Rugby Safety How Sports Science Aids in Mitigating Concussion Risks

“Two decades ago, only two criteria were used to diagnose concussions. Jon Patricios, a sports and exercise medicine physician and co-lead author of the latest international consensus statement on concussion in sport, discusses the science of head injuries and some of the protocols adopted by World Rugby to enhance player safety.

What is Concussion?

Concussion is a traumatic brain injury resulting from a force transmitted to the brain, leading to functional changes in brain operation. Typically, no structural changes in the brain are visible on scans. Instead, medical professionals focus on assessing changes in brain function as the key indicator.

Recognizing Concussion Signs:

Obvious signs include loss of consciousness, seizures, disorientation, inability to walk, or poor coordination. In the past, a loss of consciousness or amnesia were the sole criteria for diagnosing a concussion. Today, over 20 criteria, including irritability, nausea, concentration difficulties, emotional changes, and heart rate, are considered. Biomarkers, like blood or saliva tests, are being researched and may become available within the next five years.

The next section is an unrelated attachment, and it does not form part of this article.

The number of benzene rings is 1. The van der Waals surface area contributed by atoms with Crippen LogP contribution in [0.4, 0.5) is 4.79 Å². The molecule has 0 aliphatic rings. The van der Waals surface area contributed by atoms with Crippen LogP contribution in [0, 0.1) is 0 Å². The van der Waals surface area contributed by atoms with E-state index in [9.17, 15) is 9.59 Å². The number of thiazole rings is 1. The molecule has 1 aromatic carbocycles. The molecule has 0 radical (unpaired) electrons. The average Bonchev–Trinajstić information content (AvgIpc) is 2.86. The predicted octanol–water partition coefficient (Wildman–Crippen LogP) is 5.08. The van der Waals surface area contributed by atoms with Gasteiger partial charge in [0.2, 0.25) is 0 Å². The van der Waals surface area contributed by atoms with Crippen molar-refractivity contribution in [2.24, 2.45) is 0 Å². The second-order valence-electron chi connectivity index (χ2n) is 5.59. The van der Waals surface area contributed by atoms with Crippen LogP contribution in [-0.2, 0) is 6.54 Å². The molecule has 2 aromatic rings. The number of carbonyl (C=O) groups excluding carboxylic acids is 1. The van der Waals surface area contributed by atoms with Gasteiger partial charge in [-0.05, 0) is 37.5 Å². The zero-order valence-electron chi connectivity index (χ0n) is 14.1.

Less Obvious Signs:

Subtle signs include changes in movement, physical symptoms (headaches and nausea), balance issues, emotional changes, anxiety, concentration problems, and autonomic function disruptions (e.g., heart rate). A systematic approach and understanding the player’s baseline are essential to detect these changes.

Responding to a Player Knocked Out:

Prioritize player safety by ensuring open airways, normal breathing, and adequate circulation (ABC of emergency medicine). Check for other serious injuries, like neck injuries, and move the player to a safer medical environment for evaluation.

Post-Injury Evaluation and Rest:

Conduct systematic evaluations and monitor recovery over time. Long rest periods may be necessary depending on the severity of the injury. Some players benefit from relative rest and gradually introduced exercise within 72 hours.

Do the Rules Improve Safety?

Rule changes aim to enhance concussion identification and player safety. Players must go through specific processes before returning to the field, with documentation and medical clearance. While concussions can never be entirely eliminated from collision sports, increased safety awareness and evidence-based protocols are making the game safer than ever.”


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